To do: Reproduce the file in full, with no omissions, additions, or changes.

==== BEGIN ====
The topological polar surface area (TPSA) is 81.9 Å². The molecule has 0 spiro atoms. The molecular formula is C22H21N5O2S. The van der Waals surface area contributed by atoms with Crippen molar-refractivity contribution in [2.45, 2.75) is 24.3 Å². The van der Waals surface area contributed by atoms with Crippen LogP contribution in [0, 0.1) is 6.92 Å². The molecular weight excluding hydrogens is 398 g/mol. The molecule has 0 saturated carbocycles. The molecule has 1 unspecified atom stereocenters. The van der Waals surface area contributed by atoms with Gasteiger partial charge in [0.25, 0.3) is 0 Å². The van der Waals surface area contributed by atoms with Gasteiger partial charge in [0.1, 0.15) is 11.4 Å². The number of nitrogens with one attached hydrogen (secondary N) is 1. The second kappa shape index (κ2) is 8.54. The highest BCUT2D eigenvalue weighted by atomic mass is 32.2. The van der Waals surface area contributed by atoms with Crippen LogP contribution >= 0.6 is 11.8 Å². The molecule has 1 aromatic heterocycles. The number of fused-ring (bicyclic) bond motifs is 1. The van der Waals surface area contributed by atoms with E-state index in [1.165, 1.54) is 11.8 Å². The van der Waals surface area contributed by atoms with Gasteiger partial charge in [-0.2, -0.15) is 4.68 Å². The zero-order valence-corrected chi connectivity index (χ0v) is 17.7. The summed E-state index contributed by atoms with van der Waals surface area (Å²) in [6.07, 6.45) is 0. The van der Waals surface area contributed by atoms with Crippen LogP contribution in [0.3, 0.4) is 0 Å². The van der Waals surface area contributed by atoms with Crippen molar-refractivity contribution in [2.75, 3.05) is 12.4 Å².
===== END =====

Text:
The topological polar surface area (TPSA) is 81.9 Å². The molecule has 0 spiro atoms. The molecular formula is C22H21N5O2S. The van der Waals surface area contributed by atoms with Crippen molar-refractivity contribution in [2.45, 2.75) is 24.3 Å². The van der Waals surface area contributed by atoms with Crippen LogP contribution in [0, 0.1) is 6.92 Å². The molecular weight excluding hydrogens is 398 g/mol. The molecule has 0 saturated carbocycles. The molecule has 1 unspecified atom stereocenters. The van der Waals surface area contributed by atoms with Gasteiger partial charge in [0.25, 0.3) is 0 Å². The van der Waals surface area contributed by atoms with Gasteiger partial charge in [0.1, 0.15) is 11.4 Å². The number of nitrogens with one attached hydrogen (secondary N) is 1. The second kappa shape index (κ2) is 8.54. The highest BCUT2D eigenvalue weighted by atomic mass is 32.2. The van der Waals surface area contributed by atoms with Crippen LogP contribution >= 0.6 is 11.8 Å². The molecule has 1 aromatic heterocycles. The number of fused-ring (bicyclic) bond motifs is 1. The van der Waals surface area contributed by atoms with E-state index in [1.165, 1.54) is 11.8 Å². The van der Waals surface area contributed by atoms with Gasteiger partial charge in [-0.2, -0.15) is 4.68 Å². The zero-order valence-corrected chi connectivity index (χ0v) is 17.7. The summed E-state index contributed by atoms with van der Waals surface area (Å²) in [6.07, 6.45) is 0. The van der Waals surface area contributed by atoms with Crippen LogP contribution in [0.3, 0.4) is 0 Å². The van der Waals surface area contributed by atoms with Crippen molar-refractivity contribution in [2.75, 3.05) is 12.4 Å².